Get your sums right and turn a mortgage shortfall into a windfall

Six million are affected, but endowment policyholders can stay on track and even reduce their repayments
Money net

The colours red, amber and green will be obsessing endowment policyholders at the moment. The second batch of letters informing them whether they face a shortfall on their mortgages have been arriving on doormats over the past week.

For most, they make depressing reading. Some 35 per cent of the 10 million home owners with endowments have received red letters urging them to take immediate action because their policy is unlikely to pay off their mortgage at the end of the investment term. A further 26 per cent have had amber letters suggesting they consider taking action to cover a potential shortfall. The lucky remainder will get green letters because their endowment is on track to pay off their loan.

If you face a potential shortfall, your insurer will advise you to invest extra money into your endowment policy. But this is not the best course of action.

"Don't throw good money after bad," advises Mark Harris, director of Savills Private Finance, a mortgage broker. "With low interest rates and falling stock markets, endowment mortgages have failed to perform, leaving borrowers with a significant mortgage shortfall.

"But if you have an endowment, you shouldn't surrender it or pay more money into it. You can supplement the shortfall, without having to fork out any extra cash each month, by remortgaging."

For example, a borrower with an endowment mortgage of £100,000, paying 5.75 per cent interest on a Halifax loan with 15 years left to run, would currently be paying £479.16 per month. If the borrower were to remortgage to a two-year discounted product at 3.79 per cent with the Woolwich, his or her monthly payments would reduce to £315.83.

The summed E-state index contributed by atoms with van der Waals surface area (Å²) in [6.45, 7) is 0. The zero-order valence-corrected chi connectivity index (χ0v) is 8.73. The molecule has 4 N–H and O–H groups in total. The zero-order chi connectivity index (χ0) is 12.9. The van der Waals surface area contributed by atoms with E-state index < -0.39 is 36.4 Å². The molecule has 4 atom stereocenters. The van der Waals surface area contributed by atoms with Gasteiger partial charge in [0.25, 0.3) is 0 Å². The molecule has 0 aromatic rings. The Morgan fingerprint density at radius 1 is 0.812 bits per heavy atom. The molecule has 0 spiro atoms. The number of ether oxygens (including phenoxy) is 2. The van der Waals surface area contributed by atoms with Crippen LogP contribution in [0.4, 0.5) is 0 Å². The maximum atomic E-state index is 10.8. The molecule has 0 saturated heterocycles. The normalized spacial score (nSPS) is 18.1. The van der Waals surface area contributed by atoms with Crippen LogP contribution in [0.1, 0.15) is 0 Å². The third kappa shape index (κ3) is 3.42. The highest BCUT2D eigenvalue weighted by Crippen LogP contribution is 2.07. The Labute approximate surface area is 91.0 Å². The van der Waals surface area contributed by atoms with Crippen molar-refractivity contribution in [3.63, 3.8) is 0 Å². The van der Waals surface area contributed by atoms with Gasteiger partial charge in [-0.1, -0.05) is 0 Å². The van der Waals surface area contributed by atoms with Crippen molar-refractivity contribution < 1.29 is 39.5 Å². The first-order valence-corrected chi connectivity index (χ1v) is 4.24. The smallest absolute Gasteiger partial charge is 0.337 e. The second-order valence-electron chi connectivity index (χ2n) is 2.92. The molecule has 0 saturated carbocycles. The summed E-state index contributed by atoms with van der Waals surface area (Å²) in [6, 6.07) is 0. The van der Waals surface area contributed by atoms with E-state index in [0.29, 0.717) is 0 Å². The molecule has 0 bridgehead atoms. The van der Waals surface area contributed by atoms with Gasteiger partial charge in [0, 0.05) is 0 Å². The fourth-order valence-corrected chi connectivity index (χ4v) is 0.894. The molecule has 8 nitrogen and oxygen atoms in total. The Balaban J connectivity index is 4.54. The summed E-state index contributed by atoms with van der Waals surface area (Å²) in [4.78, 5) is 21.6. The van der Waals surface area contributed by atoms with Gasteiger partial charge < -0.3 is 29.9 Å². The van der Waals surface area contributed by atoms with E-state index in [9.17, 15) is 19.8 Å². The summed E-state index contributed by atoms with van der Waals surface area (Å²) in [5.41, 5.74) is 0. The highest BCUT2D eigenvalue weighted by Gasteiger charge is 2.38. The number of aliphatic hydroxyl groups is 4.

The saving – £163.33 per month – would enable the borrower to convert £32,500 of the loan into a 15-year repayment mortgage (assuming the endowment mortgage was required to repay up to £78,000 of the home loan). This should cover the endowment shortfall without the need to increase monthly outgoings. And once the discount period expired, the borrower could remortgage again, without penalty, to another deal.

It is unlikely that you will be able to afford to remortgage all of your interest-only loan to a repayment vehicle, but remortgaging part of it will reduce the likelihood of a shortfall – even if the stock market underperforms. You can also keep the endowment going so that you don't miss out on the benefits of allowing it to run full term.

"It is also worth remembering that the projection [of the return on your endowment] is built on assumptions – nobody knows what is going to happen to the stock market," says Donna Bradshaw, director at independent financial adviser (IFA) Fiona Price & Partners. "If your endowment is with a good company such as Standard Life or Norwich Union, you should continue it because of the smoothing effect and the guarantees built in. Plus, if it's not with-profits, it may not be suitable for selling anyway."